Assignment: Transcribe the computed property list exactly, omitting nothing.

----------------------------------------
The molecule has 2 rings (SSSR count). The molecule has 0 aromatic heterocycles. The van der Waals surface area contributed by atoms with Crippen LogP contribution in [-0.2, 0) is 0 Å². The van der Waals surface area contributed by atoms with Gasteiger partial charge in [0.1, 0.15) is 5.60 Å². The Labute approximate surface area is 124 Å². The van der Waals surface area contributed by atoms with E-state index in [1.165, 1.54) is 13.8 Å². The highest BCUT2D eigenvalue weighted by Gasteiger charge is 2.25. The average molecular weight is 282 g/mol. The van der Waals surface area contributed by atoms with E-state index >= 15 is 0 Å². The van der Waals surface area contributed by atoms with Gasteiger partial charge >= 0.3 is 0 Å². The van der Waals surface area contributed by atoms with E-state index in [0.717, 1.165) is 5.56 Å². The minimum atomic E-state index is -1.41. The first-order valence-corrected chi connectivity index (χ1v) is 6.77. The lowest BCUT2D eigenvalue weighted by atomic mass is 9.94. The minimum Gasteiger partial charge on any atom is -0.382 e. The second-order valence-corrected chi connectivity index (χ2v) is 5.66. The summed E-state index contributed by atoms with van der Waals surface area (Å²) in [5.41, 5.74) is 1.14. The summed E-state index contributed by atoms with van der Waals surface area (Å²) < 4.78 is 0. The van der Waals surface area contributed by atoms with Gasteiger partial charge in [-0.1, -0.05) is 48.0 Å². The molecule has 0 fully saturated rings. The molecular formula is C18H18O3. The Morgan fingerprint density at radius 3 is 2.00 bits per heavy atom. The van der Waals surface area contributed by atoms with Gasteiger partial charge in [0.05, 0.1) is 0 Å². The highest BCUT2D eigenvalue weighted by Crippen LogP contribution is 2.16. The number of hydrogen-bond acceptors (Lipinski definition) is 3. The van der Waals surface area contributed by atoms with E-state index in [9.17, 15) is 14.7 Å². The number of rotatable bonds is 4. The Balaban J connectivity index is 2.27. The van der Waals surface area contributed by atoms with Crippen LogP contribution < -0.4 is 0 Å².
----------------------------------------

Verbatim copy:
The molecule has 2 rings (SSSR count). The molecule has 0 aromatic heterocycles. The van der Waals surface area contributed by atoms with Crippen LogP contribution in [-0.2, 0) is 0 Å². The van der Waals surface area contributed by atoms with Gasteiger partial charge in [0.1, 0.15) is 5.60 Å². The Labute approximate surface area is 124 Å². The van der Waals surface area contributed by atoms with E-state index in [1.165, 1.54) is 13.8 Å². The highest BCUT2D eigenvalue weighted by Gasteiger charge is 2.25. The average molecular weight is 282 g/mol. The van der Waals surface area contributed by atoms with E-state index >= 15 is 0 Å². The van der Waals surface area contributed by atoms with Gasteiger partial charge >= 0.3 is 0 Å². The van der Waals surface area contributed by atoms with E-state index in [0.717, 1.165) is 5.56 Å². The minimum atomic E-state index is -1.41. The first-order valence-corrected chi connectivity index (χ1v) is 6.77. The lowest BCUT2D eigenvalue weighted by atomic mass is 9.94. The minimum Gasteiger partial charge on any atom is -0.382 e. The second-order valence-corrected chi connectivity index (χ2v) is 5.66. The summed E-state index contributed by atoms with van der Waals surface area (Å²) in [5.41, 5.74) is 1.14. The summed E-state index contributed by atoms with van der Waals surface area (Å²) < 4.78 is 0. The van der Waals surface area contributed by atoms with Gasteiger partial charge in [-0.1, -0.05) is 48.0 Å². The molecule has 0 fully saturated rings. The molecular formula is C18H18O3. The Morgan fingerprint density at radius 3 is 2.00 bits per heavy atom. The van der Waals surface area contributed by atoms with Gasteiger partial charge in [0.05, 0.1) is 0 Å². The highest BCUT2D eigenvalue weighted by Crippen LogP contribution is 2.16. The number of hydrogen-bond acceptors (Lipinski definition) is 3. The van der Waals surface area contributed by atoms with E-state index in [9.17, 15) is 14.7 Å². The number of rotatable bonds is 4. The Balaban J connectivity index is 2.27. The van der Waals surface area contributed by atoms with Crippen LogP contribution < -0.4 is 0 Å².